Birth Control and Sterilization
What Are the Disadvantages of a Vasectomy?
The chief disadvantage of a vasectomy is its permanence, although this is also considered the chief advantage. The procedure itself is simple, but reversing it is difficult, expensive, and can be unsuccessful. But, it is possible to store semen in a sperm bank to preserve the possibility of producing a pregnancy at some future date. However, doing this is costly, and the sperm in stored semen do not always remain viable (able to cause pregnancy).
For all of these reasons, doctors advise that a vasectomy be undertaken only by men who are prepared to accept the fact that they will no longer be able to father a child. The decision should be considered along with other contraceptive options and discussed with a professional counselor. Men who are married or in a serious relationship should also discuss the issue with their partners.
Although it is extremely effective for preventing pregnancy, a vasectomy does not offer protection against AIDS or other STDs. Consequently, it is important that vasectomized men continue to use condoms, preferably latex, which offer considerable protection against the spread of disease.
Another disadvantage is the immune reactions to sperm that some men develop after a vasectomy, although current evidence indicates that these reactions do not cause any harm.
Ordinarily, sperm do not come in contact with immune cells, so they do not cause an immune response. But a vasectomy breaks through the barriers that separate immune cells from sperm, and many men develop anti-sperm antibodies after undergoing the procedure. This has caused concern on the part of doctors and researchers, because immune reactions against parts of one's own body sometimes cause disease. Rheumatoid arthritis, juvenile diabetes, and multiple sclerosis are just some of the illnesses suspected or known to be caused by immune reactions of this type.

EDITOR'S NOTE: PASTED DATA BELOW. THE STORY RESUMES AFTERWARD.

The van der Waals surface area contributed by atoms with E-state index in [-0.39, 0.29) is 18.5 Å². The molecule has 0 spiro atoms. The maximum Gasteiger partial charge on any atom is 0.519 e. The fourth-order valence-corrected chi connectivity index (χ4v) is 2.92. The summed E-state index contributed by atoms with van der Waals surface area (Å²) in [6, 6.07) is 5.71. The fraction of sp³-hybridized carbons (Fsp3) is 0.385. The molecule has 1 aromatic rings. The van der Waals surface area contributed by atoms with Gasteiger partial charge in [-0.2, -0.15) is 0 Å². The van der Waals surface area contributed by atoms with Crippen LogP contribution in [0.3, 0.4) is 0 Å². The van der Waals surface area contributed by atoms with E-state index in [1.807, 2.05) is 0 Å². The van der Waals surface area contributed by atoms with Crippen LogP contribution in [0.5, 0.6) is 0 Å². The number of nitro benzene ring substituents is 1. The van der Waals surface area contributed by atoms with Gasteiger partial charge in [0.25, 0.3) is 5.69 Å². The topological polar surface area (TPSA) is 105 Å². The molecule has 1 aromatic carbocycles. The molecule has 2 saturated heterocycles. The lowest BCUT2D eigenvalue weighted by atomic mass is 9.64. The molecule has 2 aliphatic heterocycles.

Does a Vasectomy Affect Sexuality?
No. A vasectomy does not affect the production or release of testosterone, the male hormone responsible for a man's sex drive, beard, deep voice, and other masculine traits. The operation also has no effect on sexuality. Erections, climaxes, and the amount of ejaculate remain the same.
Occasionally, a man may experience sexual difficulties after a vasectomy, but these almost always have an emotional basis and usually can be alleviated with counseling. More often, men who have undergone the procedure, and their partners, find that sex is more spontaneous and enjoyable once they are freed from concerns about accidental pregnancy.
Does a Vasectomy Increase a Man's Risk of Prostate Cancer?
Some research studies have led to questions about the link between vasectomies and prostate cancer. The most current research shows that a vasectomy does not increase a man's risk of developing prostate cancer and that this concern should not be a reason to avoid having one.